A microtransit service in Helsinki, Finland known as “Kutsuplus” operated from 2012 to 2015 and has been the subject of a number of studies. Weckström et al. (2018) and Haglund et al. (2019) each conduct a comprehensive analysis of the system using rider questionnaires supplemented with GPS data points. The studies found that the system was used by a wide variety of individuals for a wide variety of trip purposes, and the typical trip length suggested it was being used less like a taxi service and more to supplement last-mile transit access. In many cases, it appeared as though Kutsuplus replaced walking and bicycle trips. The Weckström et al. (2018) research also asked respondents why they may have continued or discontinued using the service, revealing strong differences in response among different income groups. High-income individuals were more likely to cite long response times, while lower income groups were more likely to cite the fare or difficulties understanding the service, or even not being aware of its existence.

Alonso-González et al. (2018) examined a microtransit system in the Arnhem-Nijmegen region in the Netherlands. They develop a methodology to calculate the accessibility contributed by the microtransit system above and beyond that provided by the fixed route transit system, and their findings suggest the microtransit service substantively enhances the mobility of people in the region. In this study the authors use GPS trip data from the service and do not have access to the actual riders to understand their preferences or characteristics.

In 2016 Austin, Texas, introduced a TNC operated as a non-profit and called “RideAustin.” The unique corporate structure of this TNC encourages it to share data from the system with researchers, leading to a number of studies examining the trip patterns of its users. Komanduri et al. (2018) show that a high proportion of trips (60%) taken on RideAustin could have been completed with a single-seat transit ride. Wenzel et al. (2019) additionally used the same dataset to estimate the level of deadheading and concomitant energy expenditure on the system. Though these findings are important in terms of understanding the risks of microtransit services, it should be stressed that the RideAustin service was not explicitly designed to support transit operations. And although the RideAustin dataset does identify unique individual riders through a persistent mobile device ID, it does not disclose any demographic information on the riders and therefore cannot support an analysis of their characteristics or preferences.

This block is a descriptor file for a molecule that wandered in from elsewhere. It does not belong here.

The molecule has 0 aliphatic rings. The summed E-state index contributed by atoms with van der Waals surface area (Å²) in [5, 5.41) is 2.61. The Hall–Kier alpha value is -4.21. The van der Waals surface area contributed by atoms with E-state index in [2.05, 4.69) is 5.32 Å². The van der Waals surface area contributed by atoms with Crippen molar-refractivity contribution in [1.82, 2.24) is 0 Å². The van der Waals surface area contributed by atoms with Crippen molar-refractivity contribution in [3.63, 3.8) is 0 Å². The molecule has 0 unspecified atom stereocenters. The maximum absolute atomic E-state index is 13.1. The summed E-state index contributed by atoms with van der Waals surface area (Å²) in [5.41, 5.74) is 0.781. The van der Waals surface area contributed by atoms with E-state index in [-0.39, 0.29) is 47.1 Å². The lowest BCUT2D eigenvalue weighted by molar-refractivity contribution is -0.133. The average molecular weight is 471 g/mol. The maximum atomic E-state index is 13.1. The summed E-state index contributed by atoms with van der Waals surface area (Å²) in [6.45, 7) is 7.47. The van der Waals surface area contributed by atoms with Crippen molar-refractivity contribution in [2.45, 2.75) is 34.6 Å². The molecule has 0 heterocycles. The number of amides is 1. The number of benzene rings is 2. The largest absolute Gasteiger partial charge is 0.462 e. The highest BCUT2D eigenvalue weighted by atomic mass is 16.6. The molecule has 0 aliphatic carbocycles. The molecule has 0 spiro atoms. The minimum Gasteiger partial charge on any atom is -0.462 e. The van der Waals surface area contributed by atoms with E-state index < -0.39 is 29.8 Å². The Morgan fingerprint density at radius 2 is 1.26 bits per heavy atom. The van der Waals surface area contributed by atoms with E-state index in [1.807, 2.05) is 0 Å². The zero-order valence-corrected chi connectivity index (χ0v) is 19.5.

König and Grippenkoven (2020) present a survey focused on determining preferences and attitudes towards demand-responsive transit use in two rural regions in Germany. A structural equations model of expressed preferences suggests that users’ attitudes are most powerfully driven by the expected performance of the system in terms of wait and travel time, and less materially by attitudes towards other public transit systems or social perspectives. This is valuable insight, but attitudes such as these are difficult to forecast for a population, and therefore difficult to incorporate into service planning exercises. The authors collected demographic characteristics of the survey respondents, but did not consider these characteristics in the statistical models.

The literature to this point has been greatly aided by the use of so-called Big Data: GPS records, rider transaction data, and the like. These data are well-suited to important research questions such as where and when the services pick up and drop off riders, the wait times experienced by the riders, and in some cases even the ability to construct multiple trip tours. But the literature is somewhat limited in its exploration of the actual users of these systems: who they are, why they are traveling, and why they chose to use this service. This information is critical when planning and forecasting the potential success or failure of these systems, in contrast to reporting observed service characteristics for a service already in operation. In this paper, we present the results of a rider survey designed to answer these questions in the periods immediately before and after the launch of a microtransit service.